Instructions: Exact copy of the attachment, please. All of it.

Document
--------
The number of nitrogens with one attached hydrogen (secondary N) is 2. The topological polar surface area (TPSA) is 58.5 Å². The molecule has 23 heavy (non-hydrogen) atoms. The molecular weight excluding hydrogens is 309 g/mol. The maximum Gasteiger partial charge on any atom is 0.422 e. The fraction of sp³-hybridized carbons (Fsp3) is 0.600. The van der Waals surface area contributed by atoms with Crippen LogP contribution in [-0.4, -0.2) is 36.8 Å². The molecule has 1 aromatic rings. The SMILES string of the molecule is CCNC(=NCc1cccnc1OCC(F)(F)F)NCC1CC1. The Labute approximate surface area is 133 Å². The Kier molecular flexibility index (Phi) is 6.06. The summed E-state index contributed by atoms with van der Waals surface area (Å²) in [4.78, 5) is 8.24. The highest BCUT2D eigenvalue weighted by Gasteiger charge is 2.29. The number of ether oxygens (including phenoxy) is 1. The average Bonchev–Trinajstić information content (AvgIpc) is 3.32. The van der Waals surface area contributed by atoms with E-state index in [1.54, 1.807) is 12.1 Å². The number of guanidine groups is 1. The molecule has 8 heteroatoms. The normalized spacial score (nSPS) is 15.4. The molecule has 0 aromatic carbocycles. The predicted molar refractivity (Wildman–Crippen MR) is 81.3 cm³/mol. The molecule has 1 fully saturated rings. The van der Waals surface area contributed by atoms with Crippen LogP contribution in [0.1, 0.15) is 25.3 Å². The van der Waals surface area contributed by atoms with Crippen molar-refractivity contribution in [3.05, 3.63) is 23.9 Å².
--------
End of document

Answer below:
The number of nitrogens with one attached hydrogen (secondary N) is 2. The topological polar surface area (TPSA) is 58.5 Å². The molecule has 23 heavy (non-hydrogen) atoms. The molecular weight excluding hydrogens is 309 g/mol. The maximum Gasteiger partial charge on any atom is 0.422 e. The fraction of sp³-hybridized carbons (Fsp3) is 0.600. The van der Waals surface area contributed by atoms with Crippen LogP contribution in [-0.4, -0.2) is 36.8 Å². The molecule has 1 aromatic rings. The SMILES string of the molecule is CCNC(=NCc1cccnc1OCC(F)(F)F)NCC1CC1. The Labute approximate surface area is 133 Å². The Kier molecular flexibility index (Phi) is 6.06. The summed E-state index contributed by atoms with van der Waals surface area (Å²) in [4.78, 5) is 8.24. The highest BCUT2D eigenvalue weighted by Gasteiger charge is 2.29. The number of ether oxygens (including phenoxy) is 1. The average Bonchev–Trinajstić information content (AvgIpc) is 3.32. The van der Waals surface area contributed by atoms with E-state index in [1.54, 1.807) is 12.1 Å². The number of guanidine groups is 1. The molecule has 8 heteroatoms. The normalized spacial score (nSPS) is 15.4. The molecule has 0 aromatic carbocycles. The predicted molar refractivity (Wildman–Crippen MR) is 81.3 cm³/mol. The molecule has 1 fully saturated rings. The van der Waals surface area contributed by atoms with Crippen LogP contribution in [0.1, 0.15) is 25.3 Å². The van der Waals surface area contributed by atoms with Crippen molar-refractivity contribution in [3.05, 3.63) is 23.9 Å².